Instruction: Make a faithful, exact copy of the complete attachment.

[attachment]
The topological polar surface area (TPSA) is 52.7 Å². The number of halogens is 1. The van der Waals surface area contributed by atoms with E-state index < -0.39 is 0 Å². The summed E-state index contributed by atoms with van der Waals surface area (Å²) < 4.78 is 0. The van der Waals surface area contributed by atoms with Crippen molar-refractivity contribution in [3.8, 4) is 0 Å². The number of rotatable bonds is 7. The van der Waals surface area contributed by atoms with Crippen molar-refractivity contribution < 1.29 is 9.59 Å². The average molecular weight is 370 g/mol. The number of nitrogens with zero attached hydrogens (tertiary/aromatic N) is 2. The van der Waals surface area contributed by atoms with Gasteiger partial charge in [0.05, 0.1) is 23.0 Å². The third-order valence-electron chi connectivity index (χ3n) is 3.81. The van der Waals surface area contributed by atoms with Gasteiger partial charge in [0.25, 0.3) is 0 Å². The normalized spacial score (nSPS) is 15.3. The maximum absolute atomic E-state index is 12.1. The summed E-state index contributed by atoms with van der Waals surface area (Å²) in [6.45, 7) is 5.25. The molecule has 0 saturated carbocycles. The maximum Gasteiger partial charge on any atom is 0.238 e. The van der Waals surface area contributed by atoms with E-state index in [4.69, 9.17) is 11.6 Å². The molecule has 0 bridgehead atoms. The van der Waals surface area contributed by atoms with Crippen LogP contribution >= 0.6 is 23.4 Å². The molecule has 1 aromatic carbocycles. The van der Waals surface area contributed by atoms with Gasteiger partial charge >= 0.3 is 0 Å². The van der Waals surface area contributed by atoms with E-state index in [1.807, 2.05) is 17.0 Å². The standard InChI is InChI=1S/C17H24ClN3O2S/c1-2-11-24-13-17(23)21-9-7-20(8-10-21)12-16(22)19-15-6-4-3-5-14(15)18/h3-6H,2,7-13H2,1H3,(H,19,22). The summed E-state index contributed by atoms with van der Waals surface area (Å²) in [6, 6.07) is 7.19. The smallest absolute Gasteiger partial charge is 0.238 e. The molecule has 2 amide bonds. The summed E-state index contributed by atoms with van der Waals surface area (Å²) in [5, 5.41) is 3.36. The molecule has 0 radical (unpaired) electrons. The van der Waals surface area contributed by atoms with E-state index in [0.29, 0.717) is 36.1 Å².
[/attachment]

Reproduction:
The topological polar surface area (TPSA) is 52.7 Å². The number of halogens is 1. The van der Waals surface area contributed by atoms with E-state index < -0.39 is 0 Å². The summed E-state index contributed by atoms with van der Waals surface area (Å²) < 4.78 is 0. The van der Waals surface area contributed by atoms with Crippen molar-refractivity contribution in [3.8, 4) is 0 Å². The number of rotatable bonds is 7. The van der Waals surface area contributed by atoms with Crippen molar-refractivity contribution < 1.29 is 9.59 Å². The average molecular weight is 370 g/mol. The number of nitrogens with zero attached hydrogens (tertiary/aromatic N) is 2. The van der Waals surface area contributed by atoms with Gasteiger partial charge in [0.05, 0.1) is 23.0 Å². The third-order valence-electron chi connectivity index (χ3n) is 3.81. The van der Waals surface area contributed by atoms with Gasteiger partial charge in [0.25, 0.3) is 0 Å². The normalized spacial score (nSPS) is 15.3. The maximum absolute atomic E-state index is 12.1. The summed E-state index contributed by atoms with van der Waals surface area (Å²) in [6.45, 7) is 5.25. The molecule has 0 saturated carbocycles. The maximum Gasteiger partial charge on any atom is 0.238 e. The van der Waals surface area contributed by atoms with E-state index in [4.69, 9.17) is 11.6 Å². The molecule has 0 bridgehead atoms. The van der Waals surface area contributed by atoms with Crippen LogP contribution >= 0.6 is 23.4 Å². The molecule has 1 aromatic carbocycles. The van der Waals surface area contributed by atoms with Gasteiger partial charge >= 0.3 is 0 Å². The van der Waals surface area contributed by atoms with E-state index in [1.807, 2.05) is 17.0 Å². The standard InChI is InChI=1S/C17H24ClN3O2S/c1-2-11-24-13-17(23)21-9-7-20(8-10-21)12-16(22)19-15-6-4-3-5-14(15)18/h3-6H,2,7-13H2,1H3,(H,19,22). The summed E-state index contributed by atoms with van der Waals surface area (Å²) in [6, 6.07) is 7.19. The smallest absolute Gasteiger partial charge is 0.238 e. The molecule has 2 amide bonds. The summed E-state index contributed by atoms with van der Waals surface area (Å²) in [5, 5.41) is 3.36. The molecule has 0 radical (unpaired) electrons. The van der Waals surface area contributed by atoms with E-state index in [0.29, 0.717) is 36.1 Å².